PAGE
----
24. southerndoc

    southerndoc life is good
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    Oh, so you aren't going to read it cover to cover then... that's not so bad. Well, I guess it depends on how many pages are cited.
     
  25. Whoa, the $275+ version? Wow. :eek:
     
  26. willow212

    willow212 Senior Member
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    I agree with one of the above poster's rec of Zimmerman's "Interview Guide for Evaluating Dsm-IV Psychiatric Disorders and the Mental Status Examination".

    It's a light little pocket book which only costs something like $11 and provides "askable" questions which cover the DSM-IV criteria for the major stuff you're going to see on your rotation, plus gives a handy couple pages on mental status exam in case you forget while you're interviewing. It's pretty much the only thing I carried with me.

    As far as studying for the shelf, not sure since I didn't have to take it.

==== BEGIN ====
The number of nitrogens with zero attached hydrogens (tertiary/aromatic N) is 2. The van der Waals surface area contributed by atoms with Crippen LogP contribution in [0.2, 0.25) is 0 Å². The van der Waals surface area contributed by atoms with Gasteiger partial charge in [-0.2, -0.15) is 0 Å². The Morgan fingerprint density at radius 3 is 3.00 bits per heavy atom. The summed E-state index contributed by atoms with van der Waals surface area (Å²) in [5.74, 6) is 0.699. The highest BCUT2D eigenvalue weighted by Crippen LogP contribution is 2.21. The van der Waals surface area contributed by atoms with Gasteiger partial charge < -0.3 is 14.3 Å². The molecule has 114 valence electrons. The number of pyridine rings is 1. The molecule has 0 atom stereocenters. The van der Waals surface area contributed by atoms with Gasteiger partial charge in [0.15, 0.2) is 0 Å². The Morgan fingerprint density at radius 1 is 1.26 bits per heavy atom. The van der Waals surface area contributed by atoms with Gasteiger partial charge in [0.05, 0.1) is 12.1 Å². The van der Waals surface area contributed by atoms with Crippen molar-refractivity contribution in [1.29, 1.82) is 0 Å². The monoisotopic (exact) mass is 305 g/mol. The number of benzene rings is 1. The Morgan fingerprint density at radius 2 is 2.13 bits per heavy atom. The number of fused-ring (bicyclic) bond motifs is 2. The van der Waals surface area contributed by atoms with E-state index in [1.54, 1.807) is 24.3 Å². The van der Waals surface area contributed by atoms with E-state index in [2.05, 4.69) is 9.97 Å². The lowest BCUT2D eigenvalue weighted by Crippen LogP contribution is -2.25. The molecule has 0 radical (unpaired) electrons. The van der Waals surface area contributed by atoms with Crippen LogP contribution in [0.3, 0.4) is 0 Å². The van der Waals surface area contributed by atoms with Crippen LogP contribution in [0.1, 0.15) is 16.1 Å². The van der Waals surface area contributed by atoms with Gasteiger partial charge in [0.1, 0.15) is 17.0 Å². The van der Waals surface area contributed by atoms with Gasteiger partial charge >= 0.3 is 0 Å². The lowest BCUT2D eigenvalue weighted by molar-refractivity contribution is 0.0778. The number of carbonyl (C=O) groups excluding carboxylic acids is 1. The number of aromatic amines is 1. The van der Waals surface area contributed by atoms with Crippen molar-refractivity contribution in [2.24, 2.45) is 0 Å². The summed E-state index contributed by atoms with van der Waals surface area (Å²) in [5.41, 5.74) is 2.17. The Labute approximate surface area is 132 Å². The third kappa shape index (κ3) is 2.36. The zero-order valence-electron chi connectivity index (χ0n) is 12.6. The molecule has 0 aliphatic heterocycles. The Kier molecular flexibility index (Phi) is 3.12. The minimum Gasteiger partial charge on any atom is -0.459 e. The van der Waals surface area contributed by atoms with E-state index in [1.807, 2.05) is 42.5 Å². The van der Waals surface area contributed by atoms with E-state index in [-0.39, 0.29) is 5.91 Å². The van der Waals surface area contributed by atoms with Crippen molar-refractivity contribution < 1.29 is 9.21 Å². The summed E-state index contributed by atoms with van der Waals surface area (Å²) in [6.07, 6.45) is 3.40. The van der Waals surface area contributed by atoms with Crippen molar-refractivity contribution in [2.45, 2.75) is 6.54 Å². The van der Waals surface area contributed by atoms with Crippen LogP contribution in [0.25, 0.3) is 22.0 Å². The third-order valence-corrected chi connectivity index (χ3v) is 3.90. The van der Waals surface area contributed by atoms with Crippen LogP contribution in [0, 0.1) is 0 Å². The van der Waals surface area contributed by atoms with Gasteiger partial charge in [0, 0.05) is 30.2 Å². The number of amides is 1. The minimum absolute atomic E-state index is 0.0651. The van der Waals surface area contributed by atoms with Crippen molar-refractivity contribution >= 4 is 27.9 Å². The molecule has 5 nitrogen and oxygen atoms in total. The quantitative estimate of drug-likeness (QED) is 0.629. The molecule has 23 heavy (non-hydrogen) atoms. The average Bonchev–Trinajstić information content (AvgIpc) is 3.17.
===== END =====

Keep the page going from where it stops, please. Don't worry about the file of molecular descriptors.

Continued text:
27. bobbyseal

    bobbyseal Boat boy
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    Reading up on DSM IV criteria is very important. Many of the psych shelf questions give you a scenario and will ask for a diagnosis. Sometimes it's not so clear as to what the difference between, depression, bipolar disorder in a depressive state, dysthmic disorder, depression with melancholia, etc. So read up on all that stuff.
     
  28. southerndoc

    southerndoc life is good
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    No, not the full version. Sorry, I should have clarified - it's the Synopsis of Psychiatry version, which is about 2000+ pages long. I think the "big K&S" is about 3000 pages long and in two volumes if I'm not mistaken.